Selections from 2019: Tracking Variations in Venus’s Clouds

Editor’s note: In these last two weeks of 2019, we’ll be looking at a few selections that we haven’t yet discussed on AAS Nova from among the most-downloaded papers published in AAS journals this year. The usual posting schedule will resume in January.

Long-term Variations of Venus’s 365 nm Albedo Observed by Venus Express, Akatsuki, MESSENGER, and the Hubble Space Telescope

Published August 2019

Main takeaway:

A new study led by Yeon Joo Lee (The University of Tokyo, Japan) has used an entire suite of instruments — Venus Express, Akatsuki, MESSENGER, and the Hubble Space Telescope — to study the long-term reflectivity of Venus’s atmosphere. They find that, over the timescale of roughly a decade, variations in the ultraviolet albedo of the atmosphere cause significant changes in aspects of Venus’s climate, like windspeeds at the planet’s cloud tops.

Why it’s interesting:

Venus vs. Earth

A comparison of Venus and Earth. Though they are nearly the same size and density, the two planets evolved very differently. [NASA]

Often cast as a sibling to Earth, Venus’s similarities to our own planet are striking — yet the two worlds have very different atmospheres. Exploring what drives the weather on Venus helps us to understand what makes these two bodies alike and different.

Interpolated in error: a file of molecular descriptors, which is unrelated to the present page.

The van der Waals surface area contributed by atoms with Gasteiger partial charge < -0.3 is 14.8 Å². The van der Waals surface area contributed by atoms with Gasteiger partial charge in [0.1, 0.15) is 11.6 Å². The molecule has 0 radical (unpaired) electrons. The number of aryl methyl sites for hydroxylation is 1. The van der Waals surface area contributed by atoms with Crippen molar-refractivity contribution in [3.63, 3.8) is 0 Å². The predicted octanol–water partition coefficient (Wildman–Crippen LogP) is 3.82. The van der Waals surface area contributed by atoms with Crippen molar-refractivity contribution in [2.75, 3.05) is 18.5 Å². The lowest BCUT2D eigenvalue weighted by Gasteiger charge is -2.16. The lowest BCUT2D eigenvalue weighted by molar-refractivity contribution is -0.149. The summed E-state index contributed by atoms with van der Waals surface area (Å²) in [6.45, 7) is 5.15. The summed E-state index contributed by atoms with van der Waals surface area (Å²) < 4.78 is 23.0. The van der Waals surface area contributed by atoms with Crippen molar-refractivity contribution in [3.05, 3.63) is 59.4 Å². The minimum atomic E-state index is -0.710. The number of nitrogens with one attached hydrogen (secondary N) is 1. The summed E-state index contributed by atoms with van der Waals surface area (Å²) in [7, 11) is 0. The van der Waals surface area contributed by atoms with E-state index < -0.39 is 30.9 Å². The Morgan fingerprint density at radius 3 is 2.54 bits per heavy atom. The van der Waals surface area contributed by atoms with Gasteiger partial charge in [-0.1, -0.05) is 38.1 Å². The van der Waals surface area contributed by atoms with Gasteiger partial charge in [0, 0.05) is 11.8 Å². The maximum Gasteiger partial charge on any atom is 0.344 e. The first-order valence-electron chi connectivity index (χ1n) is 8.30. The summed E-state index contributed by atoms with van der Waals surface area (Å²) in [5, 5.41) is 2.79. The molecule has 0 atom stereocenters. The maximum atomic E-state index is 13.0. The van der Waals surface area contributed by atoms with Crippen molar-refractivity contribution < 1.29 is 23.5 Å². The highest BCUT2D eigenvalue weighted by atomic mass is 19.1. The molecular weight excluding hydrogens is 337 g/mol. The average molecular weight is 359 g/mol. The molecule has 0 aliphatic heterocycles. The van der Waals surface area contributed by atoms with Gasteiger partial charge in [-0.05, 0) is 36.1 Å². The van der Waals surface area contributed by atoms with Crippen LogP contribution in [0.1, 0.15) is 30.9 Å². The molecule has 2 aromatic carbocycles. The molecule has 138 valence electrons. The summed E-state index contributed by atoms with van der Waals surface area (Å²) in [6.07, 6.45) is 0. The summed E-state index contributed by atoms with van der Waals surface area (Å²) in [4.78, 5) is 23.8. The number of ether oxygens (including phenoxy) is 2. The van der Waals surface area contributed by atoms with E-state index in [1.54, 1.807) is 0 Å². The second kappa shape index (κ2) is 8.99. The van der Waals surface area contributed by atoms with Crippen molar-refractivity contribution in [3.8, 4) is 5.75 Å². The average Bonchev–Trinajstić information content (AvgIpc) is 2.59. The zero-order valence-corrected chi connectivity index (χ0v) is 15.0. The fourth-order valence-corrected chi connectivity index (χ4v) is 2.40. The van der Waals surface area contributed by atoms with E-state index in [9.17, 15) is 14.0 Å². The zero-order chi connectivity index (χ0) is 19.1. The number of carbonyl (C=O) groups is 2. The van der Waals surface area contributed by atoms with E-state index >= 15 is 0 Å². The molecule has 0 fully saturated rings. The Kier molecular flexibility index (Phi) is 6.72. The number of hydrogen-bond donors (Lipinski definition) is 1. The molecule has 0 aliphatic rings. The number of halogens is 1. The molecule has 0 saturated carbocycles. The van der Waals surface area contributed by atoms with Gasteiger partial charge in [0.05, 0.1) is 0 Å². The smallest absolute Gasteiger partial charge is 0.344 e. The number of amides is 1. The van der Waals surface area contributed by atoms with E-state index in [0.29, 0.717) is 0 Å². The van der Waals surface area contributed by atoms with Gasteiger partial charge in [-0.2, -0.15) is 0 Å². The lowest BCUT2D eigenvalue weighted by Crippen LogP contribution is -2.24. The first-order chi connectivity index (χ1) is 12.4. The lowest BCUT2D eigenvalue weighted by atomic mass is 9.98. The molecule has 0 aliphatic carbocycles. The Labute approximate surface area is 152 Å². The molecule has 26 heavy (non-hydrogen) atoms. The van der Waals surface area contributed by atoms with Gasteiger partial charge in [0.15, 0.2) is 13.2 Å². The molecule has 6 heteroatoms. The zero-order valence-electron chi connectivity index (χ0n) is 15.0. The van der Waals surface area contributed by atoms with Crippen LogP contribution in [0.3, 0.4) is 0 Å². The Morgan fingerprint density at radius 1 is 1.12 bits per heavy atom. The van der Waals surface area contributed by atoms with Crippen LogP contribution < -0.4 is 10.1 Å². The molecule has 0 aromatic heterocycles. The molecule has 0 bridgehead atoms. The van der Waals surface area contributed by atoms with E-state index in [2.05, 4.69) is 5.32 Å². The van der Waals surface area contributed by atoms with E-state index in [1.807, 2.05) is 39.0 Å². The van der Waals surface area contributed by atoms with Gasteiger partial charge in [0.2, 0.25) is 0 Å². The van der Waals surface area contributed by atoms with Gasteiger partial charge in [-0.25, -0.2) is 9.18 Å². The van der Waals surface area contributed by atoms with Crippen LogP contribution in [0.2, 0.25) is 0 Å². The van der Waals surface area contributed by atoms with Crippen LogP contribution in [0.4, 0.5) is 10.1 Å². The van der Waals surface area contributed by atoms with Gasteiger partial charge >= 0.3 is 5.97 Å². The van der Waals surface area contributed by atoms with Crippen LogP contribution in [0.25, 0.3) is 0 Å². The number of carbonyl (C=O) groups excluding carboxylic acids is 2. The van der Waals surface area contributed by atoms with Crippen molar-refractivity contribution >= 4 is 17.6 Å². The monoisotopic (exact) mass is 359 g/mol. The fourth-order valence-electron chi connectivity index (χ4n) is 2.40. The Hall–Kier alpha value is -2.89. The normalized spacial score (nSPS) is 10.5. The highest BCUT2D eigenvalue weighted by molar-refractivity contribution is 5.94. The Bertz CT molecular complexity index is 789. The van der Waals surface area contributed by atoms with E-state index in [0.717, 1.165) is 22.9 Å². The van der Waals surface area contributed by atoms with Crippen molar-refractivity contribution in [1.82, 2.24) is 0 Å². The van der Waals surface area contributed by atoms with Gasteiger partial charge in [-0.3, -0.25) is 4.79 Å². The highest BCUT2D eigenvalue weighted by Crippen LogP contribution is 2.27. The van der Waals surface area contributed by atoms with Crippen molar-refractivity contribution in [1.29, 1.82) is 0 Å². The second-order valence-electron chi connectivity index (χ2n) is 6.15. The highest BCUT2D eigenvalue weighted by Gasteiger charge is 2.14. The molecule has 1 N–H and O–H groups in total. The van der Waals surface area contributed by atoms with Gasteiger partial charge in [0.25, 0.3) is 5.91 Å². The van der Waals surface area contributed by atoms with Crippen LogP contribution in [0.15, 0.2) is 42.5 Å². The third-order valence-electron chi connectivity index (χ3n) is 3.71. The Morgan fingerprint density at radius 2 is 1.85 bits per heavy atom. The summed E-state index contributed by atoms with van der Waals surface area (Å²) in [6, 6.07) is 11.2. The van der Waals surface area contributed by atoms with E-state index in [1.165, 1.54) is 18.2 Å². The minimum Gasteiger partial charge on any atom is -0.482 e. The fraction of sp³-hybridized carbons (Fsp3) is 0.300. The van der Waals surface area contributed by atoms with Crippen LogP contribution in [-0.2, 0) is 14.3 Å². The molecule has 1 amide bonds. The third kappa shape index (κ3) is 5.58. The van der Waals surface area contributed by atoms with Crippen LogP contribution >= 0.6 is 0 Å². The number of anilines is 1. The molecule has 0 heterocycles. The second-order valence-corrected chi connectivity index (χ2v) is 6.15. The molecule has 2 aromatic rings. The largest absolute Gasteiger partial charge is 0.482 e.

From Lee and collaborators’ study, we can see that, like Earth, Venus has decade-long climate variations. Unlike on Earth, however, most of the Sun’s energy is absorbed by the planet’s atmosphere, rather than its surface. The decade of observations analyzed in this study provide new insight into Venus’s climate processes, demonstrating that Venusian weather is deeply influenced by ultraviolet absorption in the planet’s atmosphere.

Why these results provide extra intrigue:

Tracking how ultraviolet absorption in Venus’s atmosphere influences the planet’s climate is only part of the puzzle; the other part is understanding what is doing the absorbing. For more than a century, we’ve been aware that Venus has dark patches in its atmosphere that absorb light at ultraviolet to visible wavelengths, peaking at around 360 nm. But what are the patches made of, and why do they absorb ultraviolet light? Lee and collaborators’ analysis may help us to further study these “unknown absorbers” and identify the particles that they’re made up of.


Yeon Joo Lee et al 2019 AJ 158 126. doi:10.3847/1538-3881/ab3120